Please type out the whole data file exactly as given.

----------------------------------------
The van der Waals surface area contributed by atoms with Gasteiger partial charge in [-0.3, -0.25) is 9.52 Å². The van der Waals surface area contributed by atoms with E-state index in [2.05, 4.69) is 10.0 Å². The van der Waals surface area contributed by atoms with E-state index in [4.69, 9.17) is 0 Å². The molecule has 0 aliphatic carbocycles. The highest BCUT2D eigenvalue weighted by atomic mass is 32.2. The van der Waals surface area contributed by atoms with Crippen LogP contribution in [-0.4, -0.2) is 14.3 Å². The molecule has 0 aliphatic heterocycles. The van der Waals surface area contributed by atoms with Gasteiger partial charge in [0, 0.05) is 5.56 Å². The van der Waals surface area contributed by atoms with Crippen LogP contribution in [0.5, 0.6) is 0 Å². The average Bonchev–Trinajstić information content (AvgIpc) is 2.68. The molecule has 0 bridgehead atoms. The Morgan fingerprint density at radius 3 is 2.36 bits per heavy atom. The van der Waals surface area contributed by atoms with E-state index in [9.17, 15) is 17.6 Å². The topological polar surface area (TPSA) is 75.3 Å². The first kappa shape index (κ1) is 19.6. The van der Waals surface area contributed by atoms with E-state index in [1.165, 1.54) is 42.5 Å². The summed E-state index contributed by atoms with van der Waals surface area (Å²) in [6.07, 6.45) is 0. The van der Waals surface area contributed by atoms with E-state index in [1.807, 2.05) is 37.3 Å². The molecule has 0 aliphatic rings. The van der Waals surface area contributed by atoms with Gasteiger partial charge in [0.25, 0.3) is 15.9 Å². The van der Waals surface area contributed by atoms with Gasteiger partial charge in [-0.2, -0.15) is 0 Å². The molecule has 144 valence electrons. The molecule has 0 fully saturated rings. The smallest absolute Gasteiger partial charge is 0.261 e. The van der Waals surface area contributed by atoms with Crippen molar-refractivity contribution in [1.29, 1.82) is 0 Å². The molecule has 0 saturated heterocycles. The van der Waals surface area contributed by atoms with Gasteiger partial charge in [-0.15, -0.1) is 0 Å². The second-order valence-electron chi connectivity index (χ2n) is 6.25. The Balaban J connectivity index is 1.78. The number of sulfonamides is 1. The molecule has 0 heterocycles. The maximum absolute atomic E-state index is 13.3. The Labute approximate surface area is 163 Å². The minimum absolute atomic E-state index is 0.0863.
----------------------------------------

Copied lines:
The van der Waals surface area contributed by atoms with Gasteiger partial charge in [-0.3, -0.25) is 9.52 Å². The van der Waals surface area contributed by atoms with E-state index in [2.05, 4.69) is 10.0 Å². The van der Waals surface area contributed by atoms with E-state index in [4.69, 9.17) is 0 Å². The molecule has 0 aliphatic carbocycles. The highest BCUT2D eigenvalue weighted by atomic mass is 32.2. The van der Waals surface area contributed by atoms with Crippen LogP contribution in [-0.4, -0.2) is 14.3 Å². The molecule has 0 aliphatic heterocycles. The van der Waals surface area contributed by atoms with Gasteiger partial charge in [0, 0.05) is 5.56 Å². The van der Waals surface area contributed by atoms with Crippen LogP contribution in [0.5, 0.6) is 0 Å². The average Bonchev–Trinajstić information content (AvgIpc) is 2.68. The molecule has 0 bridgehead atoms. The Morgan fingerprint density at radius 3 is 2.36 bits per heavy atom. The van der Waals surface area contributed by atoms with E-state index in [9.17, 15) is 17.6 Å². The topological polar surface area (TPSA) is 75.3 Å². The first kappa shape index (κ1) is 19.6. The van der Waals surface area contributed by atoms with E-state index in [1.165, 1.54) is 42.5 Å². The summed E-state index contributed by atoms with van der Waals surface area (Å²) in [6.07, 6.45) is 0. The van der Waals surface area contributed by atoms with E-state index in [1.807, 2.05) is 37.3 Å². The molecule has 0 aliphatic rings. The van der Waals surface area contributed by atoms with Gasteiger partial charge in [0.25, 0.3) is 15.9 Å². The van der Waals surface area contributed by atoms with Gasteiger partial charge in [-0.2, -0.15) is 0 Å². The molecule has 144 valence electrons. The molecule has 0 fully saturated rings. The smallest absolute Gasteiger partial charge is 0.261 e. The van der Waals surface area contributed by atoms with Crippen molar-refractivity contribution in [1.29, 1.82) is 0 Å². The molecule has 0 saturated heterocycles. The van der Waals surface area contributed by atoms with Gasteiger partial charge in [-0.15, -0.1) is 0 Å². The second-order valence-electron chi connectivity index (χ2n) is 6.25. The Balaban J connectivity index is 1.78. The number of sulfonamides is 1. The molecule has 0 heterocycles. The maximum absolute atomic E-state index is 13.3. The Labute approximate surface area is 163 Å². The minimum absolute atomic E-state index is 0.0863.